Tuesday, June 18, 2019


THE NANCYS by RWR McDonald (Allen & Unwin 2019)

Reviewed by Craig Sisterson

Tippy Chan is eleven and lives in a small town in a very quiet part of the world - the place her Uncle Pike escaped from the first chance he got as a teenager. Now Pike is back with his new boyfriend Devon to look after Tippy while her mum's on a cruise.

Tippy is in love with her uncle's old Nancy Drew books, especially the early ones where Nancy was sixteen and did whatever she wanted. She wants to be Nancy and is desperate to solve a real mystery. When her teacher's body is found beside Riverstone's only traffic light, Tippy's moment has arrived. She and her minders form The Nancys, a secret amateur detective club. 

But what starts as a bonding and sightseeing adventure quickly morphs into something far more dangerous. A wrongful arrest, a close call with the murderer, and an intervention from Tippy's mum all conspire against The Nancys. But regardless of their own safety, and despite the constant distraction of questionable fashion choices in the town that style forgot, The Nancys know only they can stop the killer from striking again.

Well, this was something different. I don't know if I've grinned as much reading a crime novel for quite a long time. There's such a lovely sense of exuberance to Melbourne-based Kiwi author RWR McDonald's debut mystery, which is set in a fictional small town in the deep south of New Zealand.

Delightful, charming, heartfelt, exuberant; they're not usually the words that come top of mind when musing on a crime novel, but they absolutely fit for THE NANCYS, which has an adolescent heroine but is very much an adult mystery novel (not a young adult or juvenile mystery).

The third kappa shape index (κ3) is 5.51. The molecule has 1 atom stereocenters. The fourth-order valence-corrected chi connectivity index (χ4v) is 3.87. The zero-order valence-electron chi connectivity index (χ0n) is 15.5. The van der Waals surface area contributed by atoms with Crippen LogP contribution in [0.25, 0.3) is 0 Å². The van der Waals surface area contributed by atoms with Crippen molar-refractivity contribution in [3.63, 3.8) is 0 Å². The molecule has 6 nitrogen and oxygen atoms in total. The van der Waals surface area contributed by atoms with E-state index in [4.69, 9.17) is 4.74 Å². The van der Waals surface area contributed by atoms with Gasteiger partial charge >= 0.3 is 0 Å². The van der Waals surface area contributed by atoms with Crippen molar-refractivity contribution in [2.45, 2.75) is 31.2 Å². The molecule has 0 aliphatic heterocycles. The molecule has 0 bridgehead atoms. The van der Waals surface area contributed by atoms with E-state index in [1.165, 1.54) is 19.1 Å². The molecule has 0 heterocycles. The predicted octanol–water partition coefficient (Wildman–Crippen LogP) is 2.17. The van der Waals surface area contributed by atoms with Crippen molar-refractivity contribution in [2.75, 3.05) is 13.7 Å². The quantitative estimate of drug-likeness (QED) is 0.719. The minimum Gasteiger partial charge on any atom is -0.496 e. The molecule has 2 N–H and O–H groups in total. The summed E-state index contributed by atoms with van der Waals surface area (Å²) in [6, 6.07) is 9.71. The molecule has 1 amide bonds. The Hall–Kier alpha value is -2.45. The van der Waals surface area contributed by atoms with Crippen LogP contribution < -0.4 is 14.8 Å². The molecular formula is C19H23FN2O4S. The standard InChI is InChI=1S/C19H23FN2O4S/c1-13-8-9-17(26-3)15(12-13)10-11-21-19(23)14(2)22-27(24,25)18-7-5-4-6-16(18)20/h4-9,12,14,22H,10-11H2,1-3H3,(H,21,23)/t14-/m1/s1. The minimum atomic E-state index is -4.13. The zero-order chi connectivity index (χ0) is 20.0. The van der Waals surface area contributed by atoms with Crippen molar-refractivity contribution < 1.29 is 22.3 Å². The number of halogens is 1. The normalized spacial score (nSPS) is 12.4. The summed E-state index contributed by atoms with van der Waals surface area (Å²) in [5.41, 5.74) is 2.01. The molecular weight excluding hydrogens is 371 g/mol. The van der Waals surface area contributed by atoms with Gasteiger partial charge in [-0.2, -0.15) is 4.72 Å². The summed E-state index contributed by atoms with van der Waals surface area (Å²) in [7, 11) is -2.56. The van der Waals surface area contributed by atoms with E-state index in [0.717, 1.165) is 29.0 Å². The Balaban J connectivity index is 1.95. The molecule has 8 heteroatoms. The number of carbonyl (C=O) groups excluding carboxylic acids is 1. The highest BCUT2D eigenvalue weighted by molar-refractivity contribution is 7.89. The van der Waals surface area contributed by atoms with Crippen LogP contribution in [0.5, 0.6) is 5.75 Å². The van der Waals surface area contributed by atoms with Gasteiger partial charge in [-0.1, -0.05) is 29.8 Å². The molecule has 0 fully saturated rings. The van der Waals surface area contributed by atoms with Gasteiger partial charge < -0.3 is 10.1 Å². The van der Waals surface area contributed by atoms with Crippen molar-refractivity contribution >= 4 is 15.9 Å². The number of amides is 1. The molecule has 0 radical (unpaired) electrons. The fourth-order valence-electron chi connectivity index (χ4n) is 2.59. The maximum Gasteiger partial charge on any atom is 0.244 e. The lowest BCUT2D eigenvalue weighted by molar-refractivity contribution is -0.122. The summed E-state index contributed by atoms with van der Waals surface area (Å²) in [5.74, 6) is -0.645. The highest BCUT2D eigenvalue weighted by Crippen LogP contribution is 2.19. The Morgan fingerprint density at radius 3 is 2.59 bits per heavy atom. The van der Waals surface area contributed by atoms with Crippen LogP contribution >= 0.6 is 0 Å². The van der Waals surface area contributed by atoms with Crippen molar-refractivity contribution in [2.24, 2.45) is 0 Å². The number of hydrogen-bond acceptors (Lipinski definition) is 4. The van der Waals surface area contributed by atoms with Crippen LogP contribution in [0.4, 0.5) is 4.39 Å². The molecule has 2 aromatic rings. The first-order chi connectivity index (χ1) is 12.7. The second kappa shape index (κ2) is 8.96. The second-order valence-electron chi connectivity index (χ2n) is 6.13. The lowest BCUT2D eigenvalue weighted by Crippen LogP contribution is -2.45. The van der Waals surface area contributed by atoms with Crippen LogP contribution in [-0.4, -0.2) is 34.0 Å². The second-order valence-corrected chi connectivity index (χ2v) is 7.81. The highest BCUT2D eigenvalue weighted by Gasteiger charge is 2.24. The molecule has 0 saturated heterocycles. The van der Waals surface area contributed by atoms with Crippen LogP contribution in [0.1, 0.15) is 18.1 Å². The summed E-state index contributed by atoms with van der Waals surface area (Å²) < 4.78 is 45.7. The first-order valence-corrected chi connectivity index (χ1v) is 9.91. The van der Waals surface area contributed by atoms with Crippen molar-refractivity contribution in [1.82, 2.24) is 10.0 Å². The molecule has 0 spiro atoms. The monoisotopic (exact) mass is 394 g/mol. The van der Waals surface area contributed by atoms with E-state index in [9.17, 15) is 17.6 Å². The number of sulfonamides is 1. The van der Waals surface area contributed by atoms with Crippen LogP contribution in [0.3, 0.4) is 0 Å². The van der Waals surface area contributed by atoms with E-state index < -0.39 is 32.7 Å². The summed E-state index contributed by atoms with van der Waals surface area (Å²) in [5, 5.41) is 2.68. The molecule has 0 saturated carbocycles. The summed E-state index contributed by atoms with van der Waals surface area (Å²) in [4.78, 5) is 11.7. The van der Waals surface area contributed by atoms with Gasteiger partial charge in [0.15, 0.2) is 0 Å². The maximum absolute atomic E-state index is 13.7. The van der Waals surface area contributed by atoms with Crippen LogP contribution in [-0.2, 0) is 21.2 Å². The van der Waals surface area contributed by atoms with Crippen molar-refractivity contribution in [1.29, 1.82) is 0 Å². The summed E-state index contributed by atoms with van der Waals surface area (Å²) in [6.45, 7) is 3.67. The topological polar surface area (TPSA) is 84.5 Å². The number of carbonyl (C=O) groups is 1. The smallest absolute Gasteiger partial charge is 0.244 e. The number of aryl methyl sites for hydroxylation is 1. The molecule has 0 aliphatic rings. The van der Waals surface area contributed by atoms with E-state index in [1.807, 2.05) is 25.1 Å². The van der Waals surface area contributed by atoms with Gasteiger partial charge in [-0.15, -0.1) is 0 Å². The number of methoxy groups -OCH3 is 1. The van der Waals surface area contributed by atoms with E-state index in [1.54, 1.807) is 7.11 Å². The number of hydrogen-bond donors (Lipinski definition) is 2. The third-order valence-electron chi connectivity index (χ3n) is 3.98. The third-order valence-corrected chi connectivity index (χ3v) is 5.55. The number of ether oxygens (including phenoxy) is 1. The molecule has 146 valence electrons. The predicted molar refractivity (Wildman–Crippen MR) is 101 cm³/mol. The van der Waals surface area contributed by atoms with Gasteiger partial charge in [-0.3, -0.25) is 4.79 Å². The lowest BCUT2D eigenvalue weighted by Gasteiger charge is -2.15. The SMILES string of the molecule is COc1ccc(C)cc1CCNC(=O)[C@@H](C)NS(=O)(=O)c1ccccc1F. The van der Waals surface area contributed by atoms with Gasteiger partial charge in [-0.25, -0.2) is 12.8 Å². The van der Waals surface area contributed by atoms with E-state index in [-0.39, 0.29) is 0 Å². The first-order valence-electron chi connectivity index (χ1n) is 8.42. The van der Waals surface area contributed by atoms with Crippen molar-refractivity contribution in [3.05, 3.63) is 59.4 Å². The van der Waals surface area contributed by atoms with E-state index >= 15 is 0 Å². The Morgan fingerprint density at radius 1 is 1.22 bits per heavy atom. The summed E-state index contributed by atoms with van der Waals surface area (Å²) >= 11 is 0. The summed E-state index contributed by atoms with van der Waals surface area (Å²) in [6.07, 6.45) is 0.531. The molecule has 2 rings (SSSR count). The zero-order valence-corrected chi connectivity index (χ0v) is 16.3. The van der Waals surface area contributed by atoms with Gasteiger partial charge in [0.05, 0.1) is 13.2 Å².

I can certainly see why the then-unpublished manuscript was highly commended in the Victorian Premier's Literary Awards (a pipeline that has highlighted the likes of THE DRY by Jane Harper, THE ROSIE PROJECT by Graeme Simsion, and THE NOWHERE CHILD by Christian White).

There's just something, well, je ne sais quoi, about THE NANCYS that makes it quite different to much of the great rural and small-town crime writing coming out of Australia and New Zealand in recent years. While it has some of the quirky local characters and secrets-behind-closed-doors you'd expect with 'rural noir', there's a different energy and tone, delightfully so.

At its heart, and the book has a big one, THE NANCYS centres on the misadventures of an unlikely investigating trio and the colourful South Otago townsfolk they encounter. along the way.

Tippy Chan is an eleven-year-old Riverstone local delighted by a visit from her beloved Uncle Pike, a Sydney hairdresser who could body double for Santa Claus. Pike has returned to the riverside town he fled years before - "the town that style forgot", as the blurb aptly describes - with his fashionista boyfriend Devon in tow, to look after Tippy while her mother goes on a cruise.

It's been a tough time for the Chan family, with Tippy's father passing away in the past year and even more stress heaped on her mother, Pike's sister, who could do with a good break away. Tippy loves her uncle’s old Nancy Drew books, and when her best friend falls off a bridge and then her teacher’s body is found near the town's only traffic light, the trio see a chance to solve a mystery for real.

At the same time they're juggling other local adventures, including a surprising makeover of a glum teenage neighbour for a local show, and Pike dealing with his past history in the town.

Overall THE NANCYS is a real delight, a charming mystery that is much more than charm, packed with lovably unruly characters and chaotic events and perfectly seasoned with humour and heart. First-time novelist McDonald has opened his account with a real belter, a unique and enthralling tale.

Craig Sisterson is a lawyer turned features writer from New Zealand, now living in London. In recent years he’s interviewed hundreds of crime writers and talked about the genre on national radio, top podcasts, and onstage at books festivals on three continents. He has been a judge of the Ned Kelly Awards and the McIlvanney Prize, and is founder of the Ngaio Marsh Awards and co-founder of Rotorua Noir. You can heckle him on Twitter. 

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